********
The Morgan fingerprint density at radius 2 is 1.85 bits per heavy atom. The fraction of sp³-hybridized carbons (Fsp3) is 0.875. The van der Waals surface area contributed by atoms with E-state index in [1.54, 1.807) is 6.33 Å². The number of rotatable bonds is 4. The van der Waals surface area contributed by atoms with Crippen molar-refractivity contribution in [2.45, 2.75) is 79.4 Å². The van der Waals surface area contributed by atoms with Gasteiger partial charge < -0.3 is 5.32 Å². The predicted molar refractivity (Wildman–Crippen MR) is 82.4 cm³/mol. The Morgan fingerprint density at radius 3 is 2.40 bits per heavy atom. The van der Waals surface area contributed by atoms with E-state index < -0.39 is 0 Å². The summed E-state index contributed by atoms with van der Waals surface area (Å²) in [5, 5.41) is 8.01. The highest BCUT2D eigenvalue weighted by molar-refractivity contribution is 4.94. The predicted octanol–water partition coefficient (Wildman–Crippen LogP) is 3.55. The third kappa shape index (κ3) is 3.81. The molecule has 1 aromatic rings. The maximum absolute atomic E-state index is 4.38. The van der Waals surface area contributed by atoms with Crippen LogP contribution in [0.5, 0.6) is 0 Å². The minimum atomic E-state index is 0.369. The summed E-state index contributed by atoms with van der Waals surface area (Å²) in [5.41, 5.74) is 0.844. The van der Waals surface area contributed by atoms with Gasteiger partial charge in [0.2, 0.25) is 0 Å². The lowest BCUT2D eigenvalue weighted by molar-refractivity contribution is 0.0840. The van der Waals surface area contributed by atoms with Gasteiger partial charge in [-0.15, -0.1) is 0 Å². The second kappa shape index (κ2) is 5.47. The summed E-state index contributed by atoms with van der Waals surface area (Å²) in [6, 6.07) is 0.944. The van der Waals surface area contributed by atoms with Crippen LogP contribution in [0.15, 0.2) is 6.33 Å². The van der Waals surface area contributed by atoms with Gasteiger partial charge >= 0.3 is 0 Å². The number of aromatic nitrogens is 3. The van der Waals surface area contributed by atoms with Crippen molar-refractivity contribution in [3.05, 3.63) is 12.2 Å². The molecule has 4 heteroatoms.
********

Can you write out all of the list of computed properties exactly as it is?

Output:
The Morgan fingerprint density at radius 2 is 1.85 bits per heavy atom. The fraction of sp³-hybridized carbons (Fsp3) is 0.875. The van der Waals surface area contributed by atoms with E-state index in [1.54, 1.807) is 6.33 Å². The number of rotatable bonds is 4. The van der Waals surface area contributed by atoms with Crippen molar-refractivity contribution in [2.45, 2.75) is 79.4 Å². The van der Waals surface area contributed by atoms with Gasteiger partial charge < -0.3 is 5.32 Å². The predicted molar refractivity (Wildman–Crippen MR) is 82.4 cm³/mol. The Morgan fingerprint density at radius 3 is 2.40 bits per heavy atom. The van der Waals surface area contributed by atoms with E-state index < -0.39 is 0 Å². The summed E-state index contributed by atoms with van der Waals surface area (Å²) in [5, 5.41) is 8.01. The highest BCUT2D eigenvalue weighted by molar-refractivity contribution is 4.94. The predicted octanol–water partition coefficient (Wildman–Crippen LogP) is 3.55. The third kappa shape index (κ3) is 3.81. The molecule has 1 aromatic rings. The maximum absolute atomic E-state index is 4.38. The van der Waals surface area contributed by atoms with Crippen LogP contribution in [0.5, 0.6) is 0 Å². The minimum atomic E-state index is 0.369. The summed E-state index contributed by atoms with van der Waals surface area (Å²) in [5.41, 5.74) is 0.844. The van der Waals surface area contributed by atoms with Gasteiger partial charge in [0.2, 0.25) is 0 Å². The lowest BCUT2D eigenvalue weighted by molar-refractivity contribution is 0.0840. The van der Waals surface area contributed by atoms with Gasteiger partial charge in [-0.15, -0.1) is 0 Å². The second kappa shape index (κ2) is 5.47. The summed E-state index contributed by atoms with van der Waals surface area (Å²) in [6, 6.07) is 0.944. The van der Waals surface area contributed by atoms with Crippen LogP contribution in [0.15, 0.2) is 6.33 Å². The van der Waals surface area contributed by atoms with Gasteiger partial charge >= 0.3 is 0 Å². The number of aromatic nitrogens is 3. The van der Waals surface area contributed by atoms with Crippen molar-refractivity contribution in [3.05, 3.63) is 12.2 Å². The molecule has 4 heteroatoms.